Crocodile tears: Russia on the US’s exit from the Open Skies Treaty

On 21 May, US Secretary of State Mike Pompeo announced that the United States would notify the states party to the Open Skies Treaty (OST) on 22 May of its withdrawal from this agreement, which will take place within the next six months. The OST is a multilateral agreement signed in 1992 and ratified by 34 states in North America, Europe and the post-Soviet area, enabling mutual observation flights over their territories as part of confidence and security-building measures. The reason given for the US’s decision is Russia’s repeated violations of the treaty’s provisions, as well as the potential threat to US national security resulting from Russia’s use of it. At the same time, the US has declared its readiness to return to the agreement if Russia begins to abide by it.

The Russian Foreign Ministry criticised the US’s decision to leave the OST, accusing it of dealing another blow (after its exit from the Intermediate-Range Nuclear Forces Treaty, INF) to the security system in Europe. Russia also called on Washington to clarify its disagreements within the framework of multilateral talks. So far, Moscow has not declared whether it will also decide to leave the agreement in response to the US’s move. Russian Foreign Ministry representatives have stated that Moscow has a ‘plan B’, but before taking a final decision it must analyse the situation, and that for now it intends to implement the treaty provisions, and hopes that it can still be maintained.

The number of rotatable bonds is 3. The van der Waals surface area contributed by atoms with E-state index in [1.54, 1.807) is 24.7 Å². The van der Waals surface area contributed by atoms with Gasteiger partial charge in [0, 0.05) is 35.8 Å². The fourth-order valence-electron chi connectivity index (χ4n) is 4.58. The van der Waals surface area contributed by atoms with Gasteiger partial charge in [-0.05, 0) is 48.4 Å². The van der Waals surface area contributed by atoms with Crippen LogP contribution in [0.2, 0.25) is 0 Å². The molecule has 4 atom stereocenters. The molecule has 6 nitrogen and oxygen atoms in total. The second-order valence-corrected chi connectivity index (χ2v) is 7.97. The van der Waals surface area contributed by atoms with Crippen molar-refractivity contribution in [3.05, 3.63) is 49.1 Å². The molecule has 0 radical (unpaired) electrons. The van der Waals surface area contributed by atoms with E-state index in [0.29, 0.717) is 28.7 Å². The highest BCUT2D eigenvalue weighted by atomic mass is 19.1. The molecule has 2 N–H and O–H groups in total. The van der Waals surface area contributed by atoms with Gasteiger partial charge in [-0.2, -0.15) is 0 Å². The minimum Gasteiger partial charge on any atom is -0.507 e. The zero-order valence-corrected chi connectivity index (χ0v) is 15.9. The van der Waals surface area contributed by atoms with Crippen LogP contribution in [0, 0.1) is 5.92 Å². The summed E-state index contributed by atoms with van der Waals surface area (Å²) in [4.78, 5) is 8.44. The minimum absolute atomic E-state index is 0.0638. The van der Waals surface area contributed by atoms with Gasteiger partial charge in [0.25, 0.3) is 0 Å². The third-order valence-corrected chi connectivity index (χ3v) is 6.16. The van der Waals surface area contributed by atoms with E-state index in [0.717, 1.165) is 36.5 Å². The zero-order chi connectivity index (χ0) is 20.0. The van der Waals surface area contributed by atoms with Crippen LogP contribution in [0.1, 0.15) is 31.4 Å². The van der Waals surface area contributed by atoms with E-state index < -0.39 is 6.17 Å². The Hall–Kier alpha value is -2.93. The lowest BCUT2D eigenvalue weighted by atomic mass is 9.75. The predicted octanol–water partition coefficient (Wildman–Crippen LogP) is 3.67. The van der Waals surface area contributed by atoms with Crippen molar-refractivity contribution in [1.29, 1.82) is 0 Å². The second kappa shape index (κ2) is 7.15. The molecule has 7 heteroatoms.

• The Open Skies Treaty has been in the state of crisis for many years already, due to repeated violations by Russia. After the Russian-Georgian war and the recognition of the independence of Abkhazia and South Ossetia (separatist para-states on the territory of Georgia) in 2008, Russia introduced a ban (enforced since 2010) on observation flights in a 10-km strip from these areas’ borders (with the justification that they are not parties to the OST). In response, Georgia has completely banned Russia from making any observation flights over its territory since 2012. This problem led to a temporary paralysis of OST flights in 2018. In turn, after Poland carried out a flight over the highly militarised Kaliningrad oblast in 2014, Russia announced it was unilaterally limiting flight distance over this area to 500 km, which made full overflights impossible. In addition, in 2019, Russia blocked the American-Canadian mission from making flights over its territory during the Tsentr-2019 strategic exercises. Moscow has also designated an airport in occupied Crimea as one of those used for refuelling observation flights.